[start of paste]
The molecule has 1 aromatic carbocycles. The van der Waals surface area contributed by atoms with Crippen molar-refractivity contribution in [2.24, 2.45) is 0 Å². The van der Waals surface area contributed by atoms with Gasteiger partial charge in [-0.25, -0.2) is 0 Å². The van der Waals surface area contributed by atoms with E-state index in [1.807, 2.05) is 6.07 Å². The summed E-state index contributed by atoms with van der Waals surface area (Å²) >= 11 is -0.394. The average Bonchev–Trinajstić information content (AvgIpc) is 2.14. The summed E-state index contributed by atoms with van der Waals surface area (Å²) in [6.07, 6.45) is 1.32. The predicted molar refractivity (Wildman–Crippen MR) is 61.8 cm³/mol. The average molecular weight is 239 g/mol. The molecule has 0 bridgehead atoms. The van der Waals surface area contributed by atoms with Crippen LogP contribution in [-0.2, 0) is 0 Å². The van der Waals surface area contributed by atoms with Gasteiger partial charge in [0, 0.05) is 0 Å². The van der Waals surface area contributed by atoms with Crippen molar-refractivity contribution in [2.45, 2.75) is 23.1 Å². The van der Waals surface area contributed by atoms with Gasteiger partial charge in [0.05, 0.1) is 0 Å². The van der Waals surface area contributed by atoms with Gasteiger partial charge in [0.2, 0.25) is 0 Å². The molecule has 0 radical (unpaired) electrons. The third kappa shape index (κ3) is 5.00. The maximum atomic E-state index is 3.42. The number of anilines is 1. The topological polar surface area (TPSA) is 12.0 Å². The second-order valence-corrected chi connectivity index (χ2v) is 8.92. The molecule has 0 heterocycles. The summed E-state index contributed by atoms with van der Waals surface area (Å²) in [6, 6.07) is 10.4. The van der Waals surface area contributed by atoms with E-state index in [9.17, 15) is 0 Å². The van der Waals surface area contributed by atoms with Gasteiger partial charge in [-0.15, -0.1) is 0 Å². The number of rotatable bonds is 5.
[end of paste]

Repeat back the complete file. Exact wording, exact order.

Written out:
The molecule has 1 aromatic carbocycles. The van der Waals surface area contributed by atoms with Crippen molar-refractivity contribution in [2.24, 2.45) is 0 Å². The van der Waals surface area contributed by atoms with Gasteiger partial charge in [-0.25, -0.2) is 0 Å². The van der Waals surface area contributed by atoms with E-state index in [1.807, 2.05) is 6.07 Å². The summed E-state index contributed by atoms with van der Waals surface area (Å²) >= 11 is -0.394. The average Bonchev–Trinajstić information content (AvgIpc) is 2.14. The summed E-state index contributed by atoms with van der Waals surface area (Å²) in [6.07, 6.45) is 1.32. The predicted molar refractivity (Wildman–Crippen MR) is 61.8 cm³/mol. The average molecular weight is 239 g/mol. The molecule has 0 bridgehead atoms. The van der Waals surface area contributed by atoms with Crippen LogP contribution in [-0.2, 0) is 0 Å². The van der Waals surface area contributed by atoms with Gasteiger partial charge in [0, 0.05) is 0 Å². The van der Waals surface area contributed by atoms with Crippen molar-refractivity contribution in [2.45, 2.75) is 23.1 Å². The van der Waals surface area contributed by atoms with Gasteiger partial charge in [0.05, 0.1) is 0 Å². The van der Waals surface area contributed by atoms with Gasteiger partial charge in [0.2, 0.25) is 0 Å². The molecule has 0 radical (unpaired) electrons. The third kappa shape index (κ3) is 5.00. The maximum atomic E-state index is 3.42. The number of anilines is 1. The topological polar surface area (TPSA) is 12.0 Å². The second-order valence-corrected chi connectivity index (χ2v) is 8.92. The molecule has 0 heterocycles. The summed E-state index contributed by atoms with van der Waals surface area (Å²) in [6, 6.07) is 10.4. The van der Waals surface area contributed by atoms with E-state index in [9.17, 15) is 0 Å². The van der Waals surface area contributed by atoms with Gasteiger partial charge in [-0.15, -0.1) is 0 Å². The number of rotatable bonds is 5.